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1 Reviews

Aura: Fate Of The Ages

How do you open a locked door? You find a key, put it in the slot, turn it until the lock clicks and then pull the door handle. Not if you happen to live in an adventure game you don't.

To open a locked door in an adventure game, you usually have to first discover the whereabouts of the key by travelling halfway across a bizarre landscape in which
every rock is inscribed with an obscurely enigmatic zodiac symbol. You then embark on twisting a series of differently-shaped levers into a combination that's revealed to you only after looking through a prism at the sun's reflection in a mystical puddle, before putting the key into a completely different door in another building across a lake of fire. You usually then have to enter a combination based on the reverse order of the zodiac symbols seen earlier into an indescribably weird device sitting in an attic, and then turn the door handle backwards. And even then, you usually find the door doesn't lead where you expect it to, and the real one is off round the back somewhere instead, disguised as a daffodil or something.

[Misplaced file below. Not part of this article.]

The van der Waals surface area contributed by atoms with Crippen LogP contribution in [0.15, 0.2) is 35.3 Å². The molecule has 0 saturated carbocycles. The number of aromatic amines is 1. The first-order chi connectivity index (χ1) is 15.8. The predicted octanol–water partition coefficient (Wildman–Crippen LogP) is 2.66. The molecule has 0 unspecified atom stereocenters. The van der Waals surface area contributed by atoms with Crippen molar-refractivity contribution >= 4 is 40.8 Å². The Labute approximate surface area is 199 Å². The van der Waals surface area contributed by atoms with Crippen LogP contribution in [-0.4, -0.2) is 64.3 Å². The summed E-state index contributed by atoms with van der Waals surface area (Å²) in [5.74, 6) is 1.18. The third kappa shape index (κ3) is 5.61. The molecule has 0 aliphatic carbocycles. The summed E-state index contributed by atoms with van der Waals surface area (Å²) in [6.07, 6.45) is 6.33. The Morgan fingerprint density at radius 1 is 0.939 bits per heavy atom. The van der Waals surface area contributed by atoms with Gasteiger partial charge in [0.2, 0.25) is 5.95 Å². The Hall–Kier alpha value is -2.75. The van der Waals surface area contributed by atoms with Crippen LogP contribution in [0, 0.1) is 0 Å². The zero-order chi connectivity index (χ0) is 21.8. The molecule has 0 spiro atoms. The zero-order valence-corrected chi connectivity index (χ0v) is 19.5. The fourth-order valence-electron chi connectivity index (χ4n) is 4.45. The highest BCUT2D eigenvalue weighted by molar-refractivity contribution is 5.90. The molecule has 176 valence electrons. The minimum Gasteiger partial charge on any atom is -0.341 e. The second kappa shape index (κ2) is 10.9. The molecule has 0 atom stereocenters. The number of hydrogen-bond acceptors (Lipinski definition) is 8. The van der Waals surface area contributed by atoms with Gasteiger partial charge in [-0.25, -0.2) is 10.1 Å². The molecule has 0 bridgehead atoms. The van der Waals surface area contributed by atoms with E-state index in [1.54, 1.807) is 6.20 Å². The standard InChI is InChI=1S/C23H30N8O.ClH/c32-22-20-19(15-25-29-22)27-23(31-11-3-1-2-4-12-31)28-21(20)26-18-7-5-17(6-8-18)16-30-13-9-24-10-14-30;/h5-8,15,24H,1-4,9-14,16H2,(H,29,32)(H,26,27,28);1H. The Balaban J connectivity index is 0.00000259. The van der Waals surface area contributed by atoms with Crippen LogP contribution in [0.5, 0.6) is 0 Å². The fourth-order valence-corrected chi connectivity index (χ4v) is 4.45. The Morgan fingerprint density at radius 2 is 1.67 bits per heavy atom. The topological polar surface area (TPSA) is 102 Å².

That's not actually one of the puzzles in obscure logic stretcher Aura: Fate Of The Ages, but it might as well be. It's not all bad. Apart from the acting and character animation. Oh, and the interface. And the story. True, some of the puzzles do make a twisted kind of sense. But there's nothing gripping about it. Life's too short, basically.

The verdict

Lost in the Myst